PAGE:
Voltage has provided some of the largest brand name companies in the world with solutions to protect emails, information stored in databases and used by applications – inside and outside the cloud. To learn more click on one of the following links:

In addition:

  • Consumers need to know what data is being captured, what it is used for, and how it is being protected as a matter of corporate policy
  • Corporations must demand that their business partners and IT secure personal data so it cannot be exploited in this all to easy manner as illustrated by the Epsilon attack
  • Protect non-regulated personal data – Email may not be a regulated field in regulations like PCI, but if it's being captured, it can be exploited
  • Access to personal data within a corporation needs to be locked down – on a need-to-know basis – reducing access to e.g. the last 4 fields of an SSN instead of a whole one, or using encryption and tokenization to reduce the exposure of real data to employees, partners and customers.
  • Communication with consumers and business partners needs to be secured and trusted – use a secure email solution but make sure it has anti-phishing countermeasures activated.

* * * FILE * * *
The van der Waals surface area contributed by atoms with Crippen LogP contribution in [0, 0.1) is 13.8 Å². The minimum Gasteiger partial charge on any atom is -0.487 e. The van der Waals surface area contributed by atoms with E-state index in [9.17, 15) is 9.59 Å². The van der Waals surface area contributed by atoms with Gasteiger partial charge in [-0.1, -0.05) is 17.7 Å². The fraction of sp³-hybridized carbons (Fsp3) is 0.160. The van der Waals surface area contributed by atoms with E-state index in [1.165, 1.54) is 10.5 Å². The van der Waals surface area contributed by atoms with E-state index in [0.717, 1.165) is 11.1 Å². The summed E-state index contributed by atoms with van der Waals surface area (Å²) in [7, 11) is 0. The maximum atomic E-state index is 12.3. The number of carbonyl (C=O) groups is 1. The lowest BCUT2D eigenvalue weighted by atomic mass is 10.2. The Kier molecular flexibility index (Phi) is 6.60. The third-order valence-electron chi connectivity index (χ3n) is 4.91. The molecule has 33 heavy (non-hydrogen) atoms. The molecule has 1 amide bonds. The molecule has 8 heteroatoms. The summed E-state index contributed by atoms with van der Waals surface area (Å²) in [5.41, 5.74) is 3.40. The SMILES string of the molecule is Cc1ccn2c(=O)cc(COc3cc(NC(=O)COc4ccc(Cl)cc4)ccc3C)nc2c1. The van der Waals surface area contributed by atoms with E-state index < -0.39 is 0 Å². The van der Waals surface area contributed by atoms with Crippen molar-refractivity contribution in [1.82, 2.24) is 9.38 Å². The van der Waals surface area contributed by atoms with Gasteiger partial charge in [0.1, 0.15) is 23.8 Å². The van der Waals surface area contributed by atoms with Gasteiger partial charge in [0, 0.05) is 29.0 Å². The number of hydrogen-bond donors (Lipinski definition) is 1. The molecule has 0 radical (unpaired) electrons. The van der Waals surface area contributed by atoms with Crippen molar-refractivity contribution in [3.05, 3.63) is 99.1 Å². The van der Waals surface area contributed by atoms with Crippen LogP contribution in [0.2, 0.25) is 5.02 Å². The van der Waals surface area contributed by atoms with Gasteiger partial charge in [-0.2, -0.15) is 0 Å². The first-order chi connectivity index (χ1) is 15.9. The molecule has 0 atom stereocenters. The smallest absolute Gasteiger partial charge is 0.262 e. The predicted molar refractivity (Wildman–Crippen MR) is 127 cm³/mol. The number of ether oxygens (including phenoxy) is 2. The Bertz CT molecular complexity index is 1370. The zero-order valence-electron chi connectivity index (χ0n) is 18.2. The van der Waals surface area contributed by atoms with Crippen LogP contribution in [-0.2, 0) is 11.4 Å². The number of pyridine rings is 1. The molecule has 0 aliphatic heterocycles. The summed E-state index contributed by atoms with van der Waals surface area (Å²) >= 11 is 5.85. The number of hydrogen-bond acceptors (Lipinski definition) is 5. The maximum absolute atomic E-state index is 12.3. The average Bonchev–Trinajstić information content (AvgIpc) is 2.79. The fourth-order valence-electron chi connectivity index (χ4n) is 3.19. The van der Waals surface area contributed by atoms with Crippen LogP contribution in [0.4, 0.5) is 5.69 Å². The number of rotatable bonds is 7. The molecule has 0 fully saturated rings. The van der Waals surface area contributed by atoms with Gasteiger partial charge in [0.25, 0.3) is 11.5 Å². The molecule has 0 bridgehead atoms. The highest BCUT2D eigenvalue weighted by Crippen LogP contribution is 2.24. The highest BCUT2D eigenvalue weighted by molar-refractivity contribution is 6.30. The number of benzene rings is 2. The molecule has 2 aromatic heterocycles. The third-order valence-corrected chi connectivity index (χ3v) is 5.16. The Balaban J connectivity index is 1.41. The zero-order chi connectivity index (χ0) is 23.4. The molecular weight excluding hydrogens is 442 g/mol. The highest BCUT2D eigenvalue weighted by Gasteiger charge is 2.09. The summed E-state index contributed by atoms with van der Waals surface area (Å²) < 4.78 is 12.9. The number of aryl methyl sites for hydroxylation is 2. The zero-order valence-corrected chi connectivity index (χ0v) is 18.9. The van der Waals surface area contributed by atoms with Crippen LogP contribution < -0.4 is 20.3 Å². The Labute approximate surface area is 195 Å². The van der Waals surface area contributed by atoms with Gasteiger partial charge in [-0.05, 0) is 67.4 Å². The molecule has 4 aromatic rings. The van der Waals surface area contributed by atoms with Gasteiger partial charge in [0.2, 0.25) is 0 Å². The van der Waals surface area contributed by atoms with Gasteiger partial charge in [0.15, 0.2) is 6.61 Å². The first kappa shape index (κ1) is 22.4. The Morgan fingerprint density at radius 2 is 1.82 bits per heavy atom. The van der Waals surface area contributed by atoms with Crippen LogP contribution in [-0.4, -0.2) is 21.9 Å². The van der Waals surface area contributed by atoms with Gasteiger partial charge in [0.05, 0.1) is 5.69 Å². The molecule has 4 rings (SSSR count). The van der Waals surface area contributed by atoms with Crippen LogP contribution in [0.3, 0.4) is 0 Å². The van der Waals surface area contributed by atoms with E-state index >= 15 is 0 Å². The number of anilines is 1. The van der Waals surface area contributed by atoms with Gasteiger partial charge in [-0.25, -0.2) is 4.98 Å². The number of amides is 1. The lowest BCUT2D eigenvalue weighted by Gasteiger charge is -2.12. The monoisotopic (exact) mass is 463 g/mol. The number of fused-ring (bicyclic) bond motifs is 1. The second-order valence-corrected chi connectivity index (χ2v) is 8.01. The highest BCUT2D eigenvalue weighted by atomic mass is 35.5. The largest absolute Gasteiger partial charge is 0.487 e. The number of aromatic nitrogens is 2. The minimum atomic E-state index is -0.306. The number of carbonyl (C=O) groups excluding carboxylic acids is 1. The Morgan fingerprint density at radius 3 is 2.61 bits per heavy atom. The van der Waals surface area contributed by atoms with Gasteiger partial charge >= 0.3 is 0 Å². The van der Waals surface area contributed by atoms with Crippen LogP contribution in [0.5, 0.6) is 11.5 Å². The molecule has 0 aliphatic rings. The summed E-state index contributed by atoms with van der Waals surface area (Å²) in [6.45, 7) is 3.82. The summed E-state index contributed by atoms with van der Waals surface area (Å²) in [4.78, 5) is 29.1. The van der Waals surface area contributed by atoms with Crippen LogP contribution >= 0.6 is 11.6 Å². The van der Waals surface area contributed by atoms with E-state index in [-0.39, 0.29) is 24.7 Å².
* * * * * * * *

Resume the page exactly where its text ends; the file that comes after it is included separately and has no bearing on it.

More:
• Avoid using live data in test systems by de-identification and masking to reduce exposure outside production controls

Learn how a top financial services firm protects sensitive data

 
  4.
   

The other big lesson to learn from the Epsilon data breach is that while you may implement safeguards to protect sensitive data within your datacenters, your third-party service providers must also do the same – it is critical that your sensitive information is protected via encryption or tokenizaton by the third party. In fact many in the industry are calling for contractual clauses that insist on data encryption by 3rd parties.

Learn how a top insurance company made sure its service providers protected its data

 
  Consumer Data Protection Manifesto
   

In order to safeguard sensitive customer information many customer advocates are calling for new rules that force companies to certify that they have adequate data protection in place to protect data even in the event of a breach – similar to Sarbanes-Oxley, this would bring board level visibility to a critical issue in the minds of consumers.

Secondly to protect data that is being used by 3rd party service providers, companies should insist on a data protection clause in their contract that mandates the use of encryption of all consumer data. Data transferred to a service provider should be encrypted in line with making sure that consumer information is encrypted at the earliest opportunity and remains encrypted until needed.

See Voltage co-founder, Matt Pauker's, Op Ed in Forbes on the subject.